Where can I find a good teacher?
How much time will I devote to it?
What obstacles must I overcome?
If you are already doing your ideal hobby then ask: "How can I take it to the next level? How can I get paid for it?"
Leonardo complemented his interpersonal intelligence with a lifelong commitment to developing his intrapersonal intelligence (self-knowledge). In addition to profound contemplation and reflection, Leonardo cultivated self-knowledge by seeking feedback.
You can strengthen Curiosità and deepen self-knowledge by asking your spouse, children, friends, clients, coworkers, boss, and employees for regular feedback. When you ask for feedback, be sure to listen carefully to the responses you receive, especially if they are not what you wanted or expected to hear; don't explain, justify, or argue. It's best not to comment at all, just listen and record.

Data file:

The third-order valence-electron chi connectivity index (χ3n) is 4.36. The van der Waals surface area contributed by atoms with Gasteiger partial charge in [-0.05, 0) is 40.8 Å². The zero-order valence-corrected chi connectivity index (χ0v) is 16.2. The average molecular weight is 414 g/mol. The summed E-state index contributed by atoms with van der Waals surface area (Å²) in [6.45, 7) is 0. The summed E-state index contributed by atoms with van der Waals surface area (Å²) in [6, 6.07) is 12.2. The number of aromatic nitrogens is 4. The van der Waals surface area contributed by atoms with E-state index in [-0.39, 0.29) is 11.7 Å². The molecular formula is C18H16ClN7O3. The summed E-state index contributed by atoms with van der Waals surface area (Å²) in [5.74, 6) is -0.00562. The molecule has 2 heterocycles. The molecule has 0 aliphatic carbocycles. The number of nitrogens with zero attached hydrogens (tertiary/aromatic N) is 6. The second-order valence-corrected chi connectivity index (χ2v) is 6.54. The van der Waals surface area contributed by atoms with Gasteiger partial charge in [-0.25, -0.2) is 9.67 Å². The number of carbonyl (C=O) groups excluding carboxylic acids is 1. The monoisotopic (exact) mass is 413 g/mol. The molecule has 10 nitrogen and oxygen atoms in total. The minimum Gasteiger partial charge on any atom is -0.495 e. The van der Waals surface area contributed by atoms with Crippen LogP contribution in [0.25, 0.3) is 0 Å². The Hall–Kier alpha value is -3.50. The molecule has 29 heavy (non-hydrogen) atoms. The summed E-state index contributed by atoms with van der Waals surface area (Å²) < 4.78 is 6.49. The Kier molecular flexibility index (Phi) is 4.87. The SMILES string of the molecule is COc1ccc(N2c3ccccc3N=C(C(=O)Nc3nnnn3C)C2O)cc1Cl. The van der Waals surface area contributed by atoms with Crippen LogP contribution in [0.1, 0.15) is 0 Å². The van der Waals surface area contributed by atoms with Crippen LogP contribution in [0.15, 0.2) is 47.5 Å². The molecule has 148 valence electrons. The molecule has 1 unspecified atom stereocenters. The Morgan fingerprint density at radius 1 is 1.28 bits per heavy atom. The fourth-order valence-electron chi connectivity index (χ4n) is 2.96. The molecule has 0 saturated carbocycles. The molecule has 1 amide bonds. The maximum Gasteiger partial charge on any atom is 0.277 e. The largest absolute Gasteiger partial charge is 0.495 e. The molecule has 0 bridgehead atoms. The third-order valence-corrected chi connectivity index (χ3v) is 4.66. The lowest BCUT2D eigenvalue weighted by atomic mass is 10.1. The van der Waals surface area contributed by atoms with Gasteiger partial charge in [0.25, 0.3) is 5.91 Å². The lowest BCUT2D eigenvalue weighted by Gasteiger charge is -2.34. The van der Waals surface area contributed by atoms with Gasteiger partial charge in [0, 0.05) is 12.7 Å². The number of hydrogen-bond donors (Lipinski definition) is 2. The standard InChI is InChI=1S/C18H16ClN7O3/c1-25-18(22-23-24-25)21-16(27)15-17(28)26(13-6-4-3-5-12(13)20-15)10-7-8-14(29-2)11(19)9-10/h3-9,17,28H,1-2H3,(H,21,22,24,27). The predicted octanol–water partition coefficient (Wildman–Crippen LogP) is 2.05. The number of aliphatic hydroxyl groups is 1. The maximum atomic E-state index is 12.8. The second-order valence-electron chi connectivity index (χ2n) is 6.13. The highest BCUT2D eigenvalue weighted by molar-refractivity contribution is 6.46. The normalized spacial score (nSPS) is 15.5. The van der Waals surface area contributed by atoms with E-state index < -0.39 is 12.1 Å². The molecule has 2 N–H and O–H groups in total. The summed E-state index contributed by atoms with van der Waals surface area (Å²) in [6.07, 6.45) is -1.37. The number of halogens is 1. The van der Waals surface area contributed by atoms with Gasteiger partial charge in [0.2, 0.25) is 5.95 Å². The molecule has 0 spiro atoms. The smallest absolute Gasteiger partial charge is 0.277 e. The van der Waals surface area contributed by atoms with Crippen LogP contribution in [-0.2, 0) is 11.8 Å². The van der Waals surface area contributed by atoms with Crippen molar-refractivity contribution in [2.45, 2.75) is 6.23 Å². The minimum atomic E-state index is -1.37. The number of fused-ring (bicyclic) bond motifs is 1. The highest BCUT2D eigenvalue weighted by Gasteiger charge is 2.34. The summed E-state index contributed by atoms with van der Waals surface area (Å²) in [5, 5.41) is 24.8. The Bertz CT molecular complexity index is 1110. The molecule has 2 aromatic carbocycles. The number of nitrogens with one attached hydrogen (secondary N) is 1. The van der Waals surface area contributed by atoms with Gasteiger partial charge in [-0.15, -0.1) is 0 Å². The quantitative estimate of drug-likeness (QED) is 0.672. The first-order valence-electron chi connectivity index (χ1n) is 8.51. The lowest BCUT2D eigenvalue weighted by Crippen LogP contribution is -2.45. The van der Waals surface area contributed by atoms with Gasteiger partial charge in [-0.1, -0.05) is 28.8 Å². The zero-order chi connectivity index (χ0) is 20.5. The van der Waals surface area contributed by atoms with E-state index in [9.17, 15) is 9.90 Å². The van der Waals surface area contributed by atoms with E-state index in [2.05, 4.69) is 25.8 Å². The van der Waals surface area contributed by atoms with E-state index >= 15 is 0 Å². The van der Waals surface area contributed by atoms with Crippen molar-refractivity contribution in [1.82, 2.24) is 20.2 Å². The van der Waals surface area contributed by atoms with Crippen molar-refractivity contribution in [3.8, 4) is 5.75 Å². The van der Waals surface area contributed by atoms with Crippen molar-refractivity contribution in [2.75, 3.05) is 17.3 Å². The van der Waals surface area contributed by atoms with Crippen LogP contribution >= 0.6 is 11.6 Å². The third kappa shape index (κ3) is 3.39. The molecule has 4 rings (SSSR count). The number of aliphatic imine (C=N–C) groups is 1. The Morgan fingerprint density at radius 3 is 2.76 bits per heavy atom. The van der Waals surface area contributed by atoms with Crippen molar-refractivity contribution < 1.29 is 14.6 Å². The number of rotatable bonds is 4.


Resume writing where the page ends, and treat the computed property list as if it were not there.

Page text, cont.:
Choose three people you respect and, in words that are natural to you, ask these questions, and record the responses:
What are my weaknesses, blind spots, and areas for improvement?
What are my strengths, my best qualities?
What can I do to be more effective, helpful, or sensitive?
Getting pure feedback is one of the best ways to nurture Curiosità. As Leonardo wrote: "Be desirous of hearing patiently the opinion of others, and consider and reflect carefully whether he who censures you has reason for his censure."
Summarize what you learned from the feedback exercise here: